When General Motors announced its restructuring plan last November, Unifor took a hard stance against the automaker’s decision, which included closing the Oshawa, Ontario factory. Since then, the union has staged protests, held sit-ins, and walked off the line. And things have only escalated, with the union blocking access to GM’s Canadian headquarters and airing a commercial during Super Bowl LIII that drew a rebuttal from GM’s lawyers. For everything Unifor is doing in an attempt to keep the Oshawa plant open—even for just another year—it’s likely hurting its members more than General Motors.
A Reuters report has Jerry Dias, the head of Unifor, on the record saying there’s “mixed support” among union members for a general strike. Such an action would halt production of the Chevrolet Silverado and GMC Sierra pickup trucks, which are big moneymakers for the automaker. However, not everyone working at Oshawa or the plants supplying Oshawa are protected by the union. A work stoppage or strike would hurt non-union members.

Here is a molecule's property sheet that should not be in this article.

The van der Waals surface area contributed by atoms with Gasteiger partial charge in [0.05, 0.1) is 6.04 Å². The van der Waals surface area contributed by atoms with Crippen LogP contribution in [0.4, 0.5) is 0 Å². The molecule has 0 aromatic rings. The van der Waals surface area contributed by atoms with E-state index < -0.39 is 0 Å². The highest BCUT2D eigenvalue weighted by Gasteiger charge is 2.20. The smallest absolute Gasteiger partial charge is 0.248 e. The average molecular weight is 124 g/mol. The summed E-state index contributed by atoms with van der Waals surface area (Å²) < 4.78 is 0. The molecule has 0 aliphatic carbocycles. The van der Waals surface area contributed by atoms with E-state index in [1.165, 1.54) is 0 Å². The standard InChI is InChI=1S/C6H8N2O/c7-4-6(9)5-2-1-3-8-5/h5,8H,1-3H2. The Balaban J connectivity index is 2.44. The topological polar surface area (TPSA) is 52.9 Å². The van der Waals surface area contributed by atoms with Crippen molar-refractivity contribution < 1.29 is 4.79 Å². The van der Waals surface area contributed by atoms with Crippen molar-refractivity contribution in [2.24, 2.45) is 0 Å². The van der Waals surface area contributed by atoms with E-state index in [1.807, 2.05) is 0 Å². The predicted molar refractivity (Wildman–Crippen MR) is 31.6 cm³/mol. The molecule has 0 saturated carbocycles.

Dias has reached out to the United Auto Workers union in the U.S. in an attempt to coordinate action against the automaker. GM plans to close four additional plants in the U.S. as part of its restructuring. So far, the UAW has joined Unifor in calling for a boycott of Mexican-built General Motors vehicles. GM is now Mexico’s largest automaker. Earlier this month, Dias UAW President Gary Jones and UAW-GM Vice President Terry Dittes. While the two unions released a joint statement saying they have “committed to act in solidarity on behalf of our members and working families in Canada and the United States,” there are no details about a two-pronged attack against GM.
Unifor’s attempt to keep Oshawa open will likely be unsuccessful. It’s been nearly three months since General Motors announced its restructuring plan, and has so far continuously asked both Unifor and the UAW to assist employees with transferring to other GM facilities that need workers. GM has said it has 2,700 open positions for the roughly 2,800 employees that would be affected by the closure of those five plants. So far, nearly 1,500 have accepted a transfer to another factory.
The automotive market is changing. General Motors and other automakers are not only trying to prepare for the future—electric and self-driving vehicles—but also an expected plateau or decline in overall auto sales in the next few years. Producing low-selling, low-profit models while attempting to invest in new technologies and products would be challenging if there is a sales slowdown.